Reflecting on Comprehension: Historical Revolutions and the Lag of Classroom Practice
by Chase Young

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Before I began reading McLaughlin’s contribution, Reading Comprehension: An Evolution of Theory, Research, and Practice (Fresch, 2008), I knew I wanted to avoid critically analyzing the theories and research, and focus more why how each influenced practice. In light of this, I altered my reading perception of the literature before engaging. It was not long into the discourse, where I refined my purpose for reading when McLaughlin (Fresch, 2008) noted the lag between research and practice in regards to teaching reading comprehension. I wanted to determine at least one factor that may be responsible for the hindrance of practice from research.
The reading’s climactic revolution materialized while reading through the research and implications of the 21st century. To illustrate my climactic transaction, a little background knowledge will be presented. In the 1950’s a reaction to new comprehension research demanded a change in how we assess student reading behaviors.  A move from standardized tests into observation of reading’s complex comprehension strategies implied teachers needed to look at the process in order to determine the road to understanding the meaning of a text. I was able to identify with this, and simply agreed with its implication. Reading was to be viewed as a perceptual process. And was it? Of course, band-wagoners jumped on the conclusion (Fresch, 2008).  
So far, so good—we were making headway into understanding how a reader understands. Once again, I could agree with all of this, yet the question of the lag still lingered in a state of consideration. Noted later, referring to implications in the 50’s and 60’s, the newfound knowledge would take some time to filter into the classroom (Fresch, 2008). Why? Who was responsible for shouting the paradigm from the mountain tops? Did they? Why didn’t we listen? Still many of the questions that floated through my STM, and it was no small task to keep them there as I found myself easily drawn into the research and breakthroughs. Of course, much of it was already in line with my thinking, and my goal was to create new meaning as I read through the text from a different perspective.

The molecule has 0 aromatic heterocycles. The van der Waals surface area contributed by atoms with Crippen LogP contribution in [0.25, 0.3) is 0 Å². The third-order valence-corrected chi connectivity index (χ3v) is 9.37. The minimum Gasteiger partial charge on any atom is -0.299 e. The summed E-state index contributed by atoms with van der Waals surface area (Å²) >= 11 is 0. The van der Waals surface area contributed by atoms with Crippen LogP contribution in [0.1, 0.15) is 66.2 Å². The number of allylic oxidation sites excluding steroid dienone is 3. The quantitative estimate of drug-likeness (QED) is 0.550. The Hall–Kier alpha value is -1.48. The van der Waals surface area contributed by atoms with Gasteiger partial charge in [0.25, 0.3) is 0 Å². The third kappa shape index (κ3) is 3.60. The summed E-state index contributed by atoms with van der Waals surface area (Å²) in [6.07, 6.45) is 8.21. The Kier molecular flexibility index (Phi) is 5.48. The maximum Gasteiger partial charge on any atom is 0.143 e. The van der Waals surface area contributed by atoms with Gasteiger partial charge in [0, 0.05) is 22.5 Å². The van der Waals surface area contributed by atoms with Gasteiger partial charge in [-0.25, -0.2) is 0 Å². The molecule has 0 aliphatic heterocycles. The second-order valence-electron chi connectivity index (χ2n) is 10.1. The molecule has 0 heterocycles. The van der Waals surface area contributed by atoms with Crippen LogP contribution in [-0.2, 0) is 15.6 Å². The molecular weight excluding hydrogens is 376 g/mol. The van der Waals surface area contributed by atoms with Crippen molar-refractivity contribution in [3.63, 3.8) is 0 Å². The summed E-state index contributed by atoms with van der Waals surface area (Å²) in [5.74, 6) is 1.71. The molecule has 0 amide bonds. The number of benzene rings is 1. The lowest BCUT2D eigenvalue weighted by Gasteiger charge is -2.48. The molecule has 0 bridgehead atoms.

The Cognitive Revolution Decade (1970’s) prepared my mind to reach the goal of understanding the persistent resistance of practice to research. It was a relief to know that psychologists entered the newly dubbed transdisciplinary field of reading. Schema theory followed, and comprehension seemed to be taking on an added characteristic with a scientific connotation. Considering the nature of the brain, it had to be a step in the right direction. Then again, foundations for these “breakthroughs” had been built decades earlier (Fresch, 2008).
Later in the decade, the relationship between “prior knowledge and comprehension, metacognition, classroom discourse, and explicit teaching (Fresch, 2008, p. 90)” was conveyed where I paid particular attention to “explicit teaching.” There you have it—a need for teachers to be included in this comprehension revolution. Granted, many teachers were fully aware of the new ground-breaking information, so where was the discrepancy? 
The 1980’s reaffirmed many of my beliefs regarding comprehension, but failed to answer my question of which the answer I was craftily inferring towards. I was rather confident there was no link between the research and specific teaching of reading comprehension strategies in the classroom (Fresch, 2008). At this point, I had a flashback. I remember sitting in one of my first observations during my undergrad, and wondering why in the world the teacher was forcing students to draw text to self connections while she read. I disregarded it as “fluff and puff.” However, later in my schooling I was given the theoretical perspective on its place in reading instruction. Luckily for me, I had already seen it implemented. So once again, we gain theory through schooling, so why aren’t more teachers implementing the strategies? I knew the answer to my original question of research’s slow entrance to the classroom. It may not be the research’s fault. 
The long awaited transactive climax occurred in the final few pages of the reading. Research is accessible by all—even members of society that have no impact on teaching—but, teachers included. The cumbersome pothole in the information highway is the modeling of specific comprehension teaching methods to teachers that can be implemented in the classroom. This is done through professional development. As a teacher, I know there is no shortage of professional development available (or mandated). However, the quality of which is still in question. 


Fresch, M.J. (Ed.). (2008). An Essential History of Current Reading Practices. Newark: International Reading Association, Inc. 

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